Ken's DEFT Pascal Page
Updated September 3rd, 2000 

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DEFT Pascal

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I first started using the Tandy Color Computer in 1982, and I soon upgraded my old grey cased coco to 64K with a disk controller. I purchased DEFT Pascal at a Rainbowfest in New Jersey, and was soon using it to port a graphics package I had written for the Apple ][. The Mac was just coming out, and I wanted to be able to write programs that looked like the Mac.

The graphics package started out as a side project under Apple Pascal to allow me to write an address book program. The Apple Pascal package had the normal graphics routines for the times - it could draw lines, write text, and not much else. I wrote software to allow menus and non-movable windows. The address book program was popular with my co-workers, but I never released it to the general public.

In 1982 I purchased the Tandy. In 1984 I sold my Apple computer. I had contemplated a Macintosh, but didn't for two very good reasons - my newly arrived twin sons. Since I only had the Tandy computer now, I decided to port the software I had written to it. First on the list was the address book, and that needed the graphics package.

DEFT Pascal had many things going for it - but graphics wasn't one of them. I ended up writing a complete set of low level primitives for text display, line drawings, and the like to be able to implement the graphics package. After some long nights, I finally had everything working to my satisfaction. Friends with the local computer club encouraged me to submit it to DEFT for possible publication. After discussing it with Dan Eastman (the DE in DEFT), I sent a demo disk to them for review. The were interested, and asked for a number of additions, such as flood fill routines. I finished these just in time for DEFT to exit the CoCo market.

Some months later I discovered that TCE had picked up the DEFT rights. I sent the the demo disk, made changes they asked for and the software was released as DEFT AGS (for Advanced Graphics System). All kinds of promotions and advertising was promissed - and never appeared. One news letter was sent to a few people, but sales were weak (as could be predicted). This was right when the CoCo 3 was coming out, but TCE had just pulled all of there ad's from Rainbow in a dispute, and my program was never promoted.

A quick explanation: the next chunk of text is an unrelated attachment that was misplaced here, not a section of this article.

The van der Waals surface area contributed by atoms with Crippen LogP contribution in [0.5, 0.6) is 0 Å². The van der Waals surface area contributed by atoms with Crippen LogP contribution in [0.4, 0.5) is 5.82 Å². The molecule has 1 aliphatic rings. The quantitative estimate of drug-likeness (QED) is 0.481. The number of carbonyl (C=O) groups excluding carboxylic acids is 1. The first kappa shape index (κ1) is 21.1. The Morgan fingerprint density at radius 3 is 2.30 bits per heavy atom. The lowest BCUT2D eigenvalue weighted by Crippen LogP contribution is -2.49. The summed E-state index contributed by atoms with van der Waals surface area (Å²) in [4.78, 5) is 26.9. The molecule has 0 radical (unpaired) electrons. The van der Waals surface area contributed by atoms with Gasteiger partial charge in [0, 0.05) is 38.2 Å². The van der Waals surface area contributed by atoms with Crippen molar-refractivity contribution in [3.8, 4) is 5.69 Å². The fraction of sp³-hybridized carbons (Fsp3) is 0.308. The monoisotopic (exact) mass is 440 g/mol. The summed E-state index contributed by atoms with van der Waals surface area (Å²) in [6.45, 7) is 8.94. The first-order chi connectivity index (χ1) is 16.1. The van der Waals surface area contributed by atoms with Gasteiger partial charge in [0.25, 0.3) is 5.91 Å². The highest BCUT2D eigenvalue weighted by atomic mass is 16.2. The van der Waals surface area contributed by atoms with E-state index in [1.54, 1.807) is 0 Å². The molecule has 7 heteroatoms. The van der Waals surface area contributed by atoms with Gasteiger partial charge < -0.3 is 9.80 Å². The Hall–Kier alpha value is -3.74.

The CoCo 3 brought problems for DEFT - it wouldn't work. The default library used the FEXX page of memory that was now reserved. That was an easy change, but other problems cropped up. The biggest was releated to the disk controller. Sometimes, for no apparant reason, the disk controller would miss writing a byte to the disk, and the disk would become trashed. This problem was highly dependent on the disk controller and the location in memory that the code resided. I went so far as to clone the disk controller ROM into a RAM address - and was able to make it fail by shifting it one byte up or down. The code appeared to be sensitive to the odd/even address of the buffer. Once I understood this it was an easy matter to make the code self adjusting for the load address.

The CoCo 3 version of DEFT Pascal sold a few copies, but it suffered from two sales problems. One was the lack of promotion by TCE. The second was then inclusion of copy protection on the linker. TCE was concerened about software piracy, and was insisting on a copy protection scheme. I convinced them to protect only the linker (since if that wasn't working the rest of the package wouldn't do you much good). I then convinced them to use a copy protection method that would be fairly easy to defeat for a competent programmer, but yet couldn't be copied by the disk copiers on the market at the time.

In a nutshell, the copy protection uses the track past the last one on the disk. One of the sectors is missing from the track. The copy protection ensures that it can read a sector from the track, but that it can't read the known missing one. TCE called this Softlock, and used it on their BuisnessWriter product along with the DEFT Linker.

Since the copy protection prevents the use of the Linker in the CoCo emulator, you'll find a patched linker in the DSK image posted that contains the latest working version of DEFT that I have.

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